The Public Health Agency of Canada (PHAC) has reportedly planned to buy the IMVAMUNE® smallpox vaccine from Bavarian Nordic A/S at a value of USD 56 million.
Canada is the only country other than the United States to approve this non-replicating smallpox vaccine for usage against monkeypox.
Under the five-year contract signed between the two parties, the vaccines are expected to be delivered starting next year. Hence the supply contract would not affect Bavarian Nordic’s 2022 financial guidelines.
Simultaneously, the Denmark-based company continues to sign agreements with other countries, even nations outside Europe, to supply the vaccine, curb the ongoing monkeypox outbreak, and explore long-term alliance opportunities to create future stockpiles.
For those unaware, Modified Vaccinia Ankara-Bavarian Nordic (MVA-BN) is marketed as IMVAMUNE® in Canada, JYNNEOS® in the United States, and IMVANEX® in Europe.
This vaccine is developed with the assistance of the U.S. government to ensure a sufficient supply of the vaccine for the entire population.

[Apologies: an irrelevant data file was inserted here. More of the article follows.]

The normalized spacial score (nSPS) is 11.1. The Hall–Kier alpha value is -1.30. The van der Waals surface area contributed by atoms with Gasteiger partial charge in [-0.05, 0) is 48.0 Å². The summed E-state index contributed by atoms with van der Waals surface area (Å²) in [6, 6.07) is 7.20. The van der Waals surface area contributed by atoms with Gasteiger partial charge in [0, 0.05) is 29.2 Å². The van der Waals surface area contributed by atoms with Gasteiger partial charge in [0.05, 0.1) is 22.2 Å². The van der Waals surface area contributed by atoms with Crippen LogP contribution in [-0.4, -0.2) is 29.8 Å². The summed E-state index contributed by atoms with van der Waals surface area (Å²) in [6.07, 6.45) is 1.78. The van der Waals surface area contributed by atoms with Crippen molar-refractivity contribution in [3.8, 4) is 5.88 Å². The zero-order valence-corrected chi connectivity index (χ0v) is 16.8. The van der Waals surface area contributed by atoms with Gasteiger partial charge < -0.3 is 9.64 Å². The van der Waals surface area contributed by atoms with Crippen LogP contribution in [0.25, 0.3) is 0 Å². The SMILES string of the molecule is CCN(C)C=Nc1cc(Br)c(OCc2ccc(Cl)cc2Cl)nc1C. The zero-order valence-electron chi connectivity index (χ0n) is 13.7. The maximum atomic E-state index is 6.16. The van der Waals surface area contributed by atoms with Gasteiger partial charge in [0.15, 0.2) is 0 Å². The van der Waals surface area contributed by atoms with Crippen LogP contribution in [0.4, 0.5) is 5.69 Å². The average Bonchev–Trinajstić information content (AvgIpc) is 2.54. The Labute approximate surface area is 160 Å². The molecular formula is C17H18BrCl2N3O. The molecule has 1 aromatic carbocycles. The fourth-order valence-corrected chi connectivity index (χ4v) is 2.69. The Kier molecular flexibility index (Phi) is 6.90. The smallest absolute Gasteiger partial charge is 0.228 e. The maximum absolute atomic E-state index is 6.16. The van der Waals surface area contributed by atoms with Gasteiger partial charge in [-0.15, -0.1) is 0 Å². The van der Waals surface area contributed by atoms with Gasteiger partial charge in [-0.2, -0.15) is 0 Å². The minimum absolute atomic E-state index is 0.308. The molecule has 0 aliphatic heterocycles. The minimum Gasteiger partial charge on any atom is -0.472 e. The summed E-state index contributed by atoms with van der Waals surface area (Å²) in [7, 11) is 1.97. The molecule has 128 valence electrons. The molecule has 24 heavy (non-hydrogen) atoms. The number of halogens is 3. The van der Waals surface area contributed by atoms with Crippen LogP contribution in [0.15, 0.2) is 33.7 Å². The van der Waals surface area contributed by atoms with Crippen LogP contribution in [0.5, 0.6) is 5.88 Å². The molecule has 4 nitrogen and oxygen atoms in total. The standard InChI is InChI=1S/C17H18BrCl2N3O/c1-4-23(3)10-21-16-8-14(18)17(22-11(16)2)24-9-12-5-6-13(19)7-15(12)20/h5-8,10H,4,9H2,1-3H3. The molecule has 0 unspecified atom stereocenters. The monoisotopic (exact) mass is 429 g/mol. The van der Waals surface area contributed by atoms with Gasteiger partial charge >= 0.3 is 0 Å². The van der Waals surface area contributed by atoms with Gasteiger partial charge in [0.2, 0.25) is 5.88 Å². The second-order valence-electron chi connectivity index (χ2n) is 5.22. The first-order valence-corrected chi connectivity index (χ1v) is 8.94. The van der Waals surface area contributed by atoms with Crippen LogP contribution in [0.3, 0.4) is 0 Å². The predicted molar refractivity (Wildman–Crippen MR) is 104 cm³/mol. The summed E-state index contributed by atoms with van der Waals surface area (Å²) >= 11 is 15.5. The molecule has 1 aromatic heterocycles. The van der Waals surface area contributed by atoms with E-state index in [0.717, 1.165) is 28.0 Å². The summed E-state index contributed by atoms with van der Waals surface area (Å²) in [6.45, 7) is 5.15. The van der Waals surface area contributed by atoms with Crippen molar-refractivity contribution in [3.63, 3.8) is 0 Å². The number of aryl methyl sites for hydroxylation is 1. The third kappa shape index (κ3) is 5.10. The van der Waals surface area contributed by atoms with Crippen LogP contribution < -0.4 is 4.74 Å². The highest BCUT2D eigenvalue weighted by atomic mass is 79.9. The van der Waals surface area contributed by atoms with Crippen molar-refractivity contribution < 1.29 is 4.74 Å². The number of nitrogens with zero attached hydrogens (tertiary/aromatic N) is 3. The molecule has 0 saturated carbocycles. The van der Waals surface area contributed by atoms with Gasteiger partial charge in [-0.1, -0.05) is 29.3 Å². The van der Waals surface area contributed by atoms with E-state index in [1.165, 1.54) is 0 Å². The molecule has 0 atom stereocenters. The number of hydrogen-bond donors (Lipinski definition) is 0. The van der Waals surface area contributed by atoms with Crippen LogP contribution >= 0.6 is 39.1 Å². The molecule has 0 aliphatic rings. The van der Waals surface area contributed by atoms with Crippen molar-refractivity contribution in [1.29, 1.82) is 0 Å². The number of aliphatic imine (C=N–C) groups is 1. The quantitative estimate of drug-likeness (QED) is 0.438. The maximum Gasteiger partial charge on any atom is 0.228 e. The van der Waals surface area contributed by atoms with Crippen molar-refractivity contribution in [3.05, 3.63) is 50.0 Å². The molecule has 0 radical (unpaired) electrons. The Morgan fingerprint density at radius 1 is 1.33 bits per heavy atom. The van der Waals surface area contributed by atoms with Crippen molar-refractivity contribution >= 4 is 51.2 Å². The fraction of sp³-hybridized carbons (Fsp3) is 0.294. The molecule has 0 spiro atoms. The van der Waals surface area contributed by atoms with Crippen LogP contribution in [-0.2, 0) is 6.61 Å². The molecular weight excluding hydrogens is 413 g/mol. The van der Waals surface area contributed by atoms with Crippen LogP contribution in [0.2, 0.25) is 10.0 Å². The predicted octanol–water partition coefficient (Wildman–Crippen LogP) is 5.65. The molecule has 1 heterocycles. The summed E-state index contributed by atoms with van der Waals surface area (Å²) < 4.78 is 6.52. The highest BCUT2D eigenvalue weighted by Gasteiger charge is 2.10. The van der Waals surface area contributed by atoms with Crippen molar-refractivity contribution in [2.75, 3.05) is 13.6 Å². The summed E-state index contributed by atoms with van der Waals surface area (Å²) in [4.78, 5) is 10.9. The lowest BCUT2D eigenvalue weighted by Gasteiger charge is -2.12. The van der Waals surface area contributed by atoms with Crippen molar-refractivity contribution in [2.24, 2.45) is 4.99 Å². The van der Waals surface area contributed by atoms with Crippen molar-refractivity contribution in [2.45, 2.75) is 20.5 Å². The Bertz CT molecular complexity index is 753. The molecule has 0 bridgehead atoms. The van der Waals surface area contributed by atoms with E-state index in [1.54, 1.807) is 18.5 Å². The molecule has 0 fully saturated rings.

The vaccine received approval from the European Commission in 2013 as an immunity dose against smallpox in people aged over 18 years. It eventually received approvals in the United States and Canada.
Bavarian Nordic has ongoing supply agreements with Canada and the United States. It has delivered vaccines to several undisclosed countries globally under its national biological readiness. The vaccine has been delivered as a response to non-endemic monkeypox cases worldwide.
Meanwhile, the United Kingdom has reported the largest number of monkeypox cases after Africa. Since the outbreak began a month ago, the UK registered over 300 confirmed cases. Therefore, the UK Health Security Agency has declared the virus a notifiable infectious disease.
With this designation, doctors in the UK are mandated to alert local authorities when they suspect a patient to be infected with the virus.
So far, more than 700 monkeypox cases have been identified, with several suspected cases in over 20 nations worldwide.